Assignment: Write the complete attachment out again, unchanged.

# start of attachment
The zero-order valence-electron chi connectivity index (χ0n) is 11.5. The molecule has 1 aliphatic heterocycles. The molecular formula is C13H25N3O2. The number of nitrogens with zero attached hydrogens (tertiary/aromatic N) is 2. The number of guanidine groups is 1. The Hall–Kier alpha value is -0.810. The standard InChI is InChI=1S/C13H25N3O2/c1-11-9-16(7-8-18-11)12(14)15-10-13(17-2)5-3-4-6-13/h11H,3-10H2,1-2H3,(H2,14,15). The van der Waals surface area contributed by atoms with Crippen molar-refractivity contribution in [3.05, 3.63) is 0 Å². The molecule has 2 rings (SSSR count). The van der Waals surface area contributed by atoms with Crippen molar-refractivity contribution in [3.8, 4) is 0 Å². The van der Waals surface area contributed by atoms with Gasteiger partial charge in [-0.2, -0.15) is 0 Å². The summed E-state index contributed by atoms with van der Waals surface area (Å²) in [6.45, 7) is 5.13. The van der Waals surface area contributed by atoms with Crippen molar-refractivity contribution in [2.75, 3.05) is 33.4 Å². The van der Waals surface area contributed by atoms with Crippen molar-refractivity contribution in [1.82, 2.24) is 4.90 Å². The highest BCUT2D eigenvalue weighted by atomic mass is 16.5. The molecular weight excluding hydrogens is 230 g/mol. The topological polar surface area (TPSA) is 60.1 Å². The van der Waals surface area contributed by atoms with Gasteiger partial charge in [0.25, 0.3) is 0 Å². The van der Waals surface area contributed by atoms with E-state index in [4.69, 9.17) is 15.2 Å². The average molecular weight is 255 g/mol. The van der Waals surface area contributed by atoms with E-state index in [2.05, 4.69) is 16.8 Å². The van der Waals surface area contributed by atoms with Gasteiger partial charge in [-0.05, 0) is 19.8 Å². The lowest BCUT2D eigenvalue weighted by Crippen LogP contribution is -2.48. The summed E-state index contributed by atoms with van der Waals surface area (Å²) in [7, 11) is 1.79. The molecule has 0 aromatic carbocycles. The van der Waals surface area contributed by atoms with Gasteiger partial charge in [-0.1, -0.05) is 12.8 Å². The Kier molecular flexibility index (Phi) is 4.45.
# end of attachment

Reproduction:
The zero-order valence-electron chi connectivity index (χ0n) is 11.5. The molecule has 1 aliphatic heterocycles. The molecular formula is C13H25N3O2. The number of nitrogens with zero attached hydrogens (tertiary/aromatic N) is 2. The number of guanidine groups is 1. The Hall–Kier alpha value is -0.810. The standard InChI is InChI=1S/C13H25N3O2/c1-11-9-16(7-8-18-11)12(14)15-10-13(17-2)5-3-4-6-13/h11H,3-10H2,1-2H3,(H2,14,15). The van der Waals surface area contributed by atoms with Crippen molar-refractivity contribution in [3.05, 3.63) is 0 Å². The molecule has 2 rings (SSSR count). The van der Waals surface area contributed by atoms with Crippen molar-refractivity contribution in [3.8, 4) is 0 Å². The van der Waals surface area contributed by atoms with Gasteiger partial charge in [-0.2, -0.15) is 0 Å². The summed E-state index contributed by atoms with van der Waals surface area (Å²) in [6.45, 7) is 5.13. The van der Waals surface area contributed by atoms with Crippen molar-refractivity contribution in [2.75, 3.05) is 33.4 Å². The van der Waals surface area contributed by atoms with Crippen molar-refractivity contribution in [1.82, 2.24) is 4.90 Å². The highest BCUT2D eigenvalue weighted by atomic mass is 16.5. The molecular weight excluding hydrogens is 230 g/mol. The topological polar surface area (TPSA) is 60.1 Å². The van der Waals surface area contributed by atoms with Gasteiger partial charge in [0.25, 0.3) is 0 Å². The van der Waals surface area contributed by atoms with E-state index in [4.69, 9.17) is 15.2 Å². The average molecular weight is 255 g/mol. The van der Waals surface area contributed by atoms with E-state index in [2.05, 4.69) is 16.8 Å². The van der Waals surface area contributed by atoms with Gasteiger partial charge in [-0.05, 0) is 19.8 Å². The lowest BCUT2D eigenvalue weighted by Crippen LogP contribution is -2.48. The summed E-state index contributed by atoms with van der Waals surface area (Å²) in [7, 11) is 1.79. The molecule has 0 aromatic carbocycles. The van der Waals surface area contributed by atoms with Gasteiger partial charge in [-0.1, -0.05) is 12.8 Å². The Kier molecular flexibility index (Phi) is 4.45.